Women and Marriage: What’s in it For Us?
Whether in the East or the West, women are marrying later. This summer The Economist ran a feature piece looking at the “Flight from marriage” in Asia, which highlighted that the average bridal age is rising. So is the percentage of single women. This month, the cover story on The Atlantic Magazine, a thought-provoking American publication, is about how the marriage market is changing and women are marrying later, or not at all.
For many centuries the only way single women could achieve social standing was through marriage. Financially, they were dependent first on their fathers and then on their husbands. But with education and employment, their social status and financial independence is rising.
If marriage is no longer required for a woman to have stability or finance, what does she need a husband for? Why would they want to go into the kind of domestic servitude that some marriages entail and give up a life of fulfilment and selfdetermination? Worse still, why should they engage in a traditional marriage format where the wife is still expected to do the domestic work and undertake the caring duties for the family, and at the same time work to bring in an income?
Societies that believe in marriage have to come up with better reasons to persuade women to marry. If they don’t, the fallout could be significant. Women in general tend to marry up. With more women becoming educated and more successful in employment, this is leaving men at the bottom of the ladder unmarried.
In countries such as India and China, the number of men already exceeds the number of women by tens of millions due to male preference under China’s one-child policy as well as female foeticide.
Society is generally built on a bedrock of family units and without marriage, social structures will be significantly affected. Later or no marriage means that fertility rates drop. Decades on, there will be a whole generation of older, single women. This should worry policymakers, as much as the proponents of marriage and traditional family life. What I’m most concerned about is that this is a significant loss for women themselves. As a society, we want women to be happy, fulfilled and flourishing in good relationships.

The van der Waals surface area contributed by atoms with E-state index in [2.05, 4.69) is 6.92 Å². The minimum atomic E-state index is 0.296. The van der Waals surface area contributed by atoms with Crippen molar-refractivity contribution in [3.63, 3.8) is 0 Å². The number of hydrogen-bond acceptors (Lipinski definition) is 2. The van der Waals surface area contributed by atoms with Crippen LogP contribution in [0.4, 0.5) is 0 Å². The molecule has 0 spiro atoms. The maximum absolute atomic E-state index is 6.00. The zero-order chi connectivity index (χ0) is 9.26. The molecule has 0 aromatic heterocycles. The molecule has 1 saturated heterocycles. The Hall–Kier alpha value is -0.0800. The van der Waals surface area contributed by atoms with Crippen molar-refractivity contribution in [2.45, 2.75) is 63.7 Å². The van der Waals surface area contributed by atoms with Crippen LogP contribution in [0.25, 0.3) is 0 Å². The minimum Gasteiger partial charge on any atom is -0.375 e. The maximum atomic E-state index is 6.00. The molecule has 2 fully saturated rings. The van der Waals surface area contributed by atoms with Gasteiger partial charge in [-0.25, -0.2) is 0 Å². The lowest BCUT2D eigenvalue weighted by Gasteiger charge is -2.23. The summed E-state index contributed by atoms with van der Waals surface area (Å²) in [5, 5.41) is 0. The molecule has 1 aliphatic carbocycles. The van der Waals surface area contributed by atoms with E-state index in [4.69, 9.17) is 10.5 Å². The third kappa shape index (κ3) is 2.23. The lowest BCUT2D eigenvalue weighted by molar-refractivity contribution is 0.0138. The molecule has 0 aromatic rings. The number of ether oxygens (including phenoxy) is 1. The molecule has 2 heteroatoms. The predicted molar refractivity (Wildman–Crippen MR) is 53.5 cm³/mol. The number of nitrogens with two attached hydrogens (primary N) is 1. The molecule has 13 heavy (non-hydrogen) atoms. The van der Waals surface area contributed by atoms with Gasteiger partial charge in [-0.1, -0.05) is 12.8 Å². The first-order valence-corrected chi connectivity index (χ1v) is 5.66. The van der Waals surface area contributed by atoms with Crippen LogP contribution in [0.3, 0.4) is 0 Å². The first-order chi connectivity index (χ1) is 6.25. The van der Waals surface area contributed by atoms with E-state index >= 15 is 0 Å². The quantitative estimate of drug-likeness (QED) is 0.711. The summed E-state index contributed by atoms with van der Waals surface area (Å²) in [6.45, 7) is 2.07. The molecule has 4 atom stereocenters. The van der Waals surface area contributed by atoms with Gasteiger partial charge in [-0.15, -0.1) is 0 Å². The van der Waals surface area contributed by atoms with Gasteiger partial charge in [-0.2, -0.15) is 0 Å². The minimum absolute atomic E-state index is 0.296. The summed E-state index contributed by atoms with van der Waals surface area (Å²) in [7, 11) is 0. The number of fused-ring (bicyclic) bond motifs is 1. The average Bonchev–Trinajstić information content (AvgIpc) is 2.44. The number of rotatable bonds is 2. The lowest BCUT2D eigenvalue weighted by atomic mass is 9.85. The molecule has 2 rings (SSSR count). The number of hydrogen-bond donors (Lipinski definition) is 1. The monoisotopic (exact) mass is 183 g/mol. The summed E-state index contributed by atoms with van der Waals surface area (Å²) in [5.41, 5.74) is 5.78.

Before religious authorities get up in arms that I’m criticising marriage – I’m not. I’m a supporter of marriage. What I am referring to is the lived reality of marriage for women that is wildly different from the theory of matrimonial bliss.
Women are looking for a reality of marriage that is for companionship and fulfilment, with a partner who will support them and see them as an equal. They see domestic duties as something to be shared, they see a continuation of their independence after marriage.
Trying to resist getting women educated or marrying them off early is not going to prevent the “problem”. Women are increasingly becoming aware of their rights, and education and employment among women are steadily increasing. If nothing else, families want the income. If your best argument for marriage is to restrict all other options, then you are admitting that marriage isn’t very attractive on its own merits.
And therein lies the crux of the problem. Women want to get married, but they need to be persuaded of its attractions. East or West, women are wondering about marriage: what’s in it for us?
This article first appeared in UAE newspaper, The National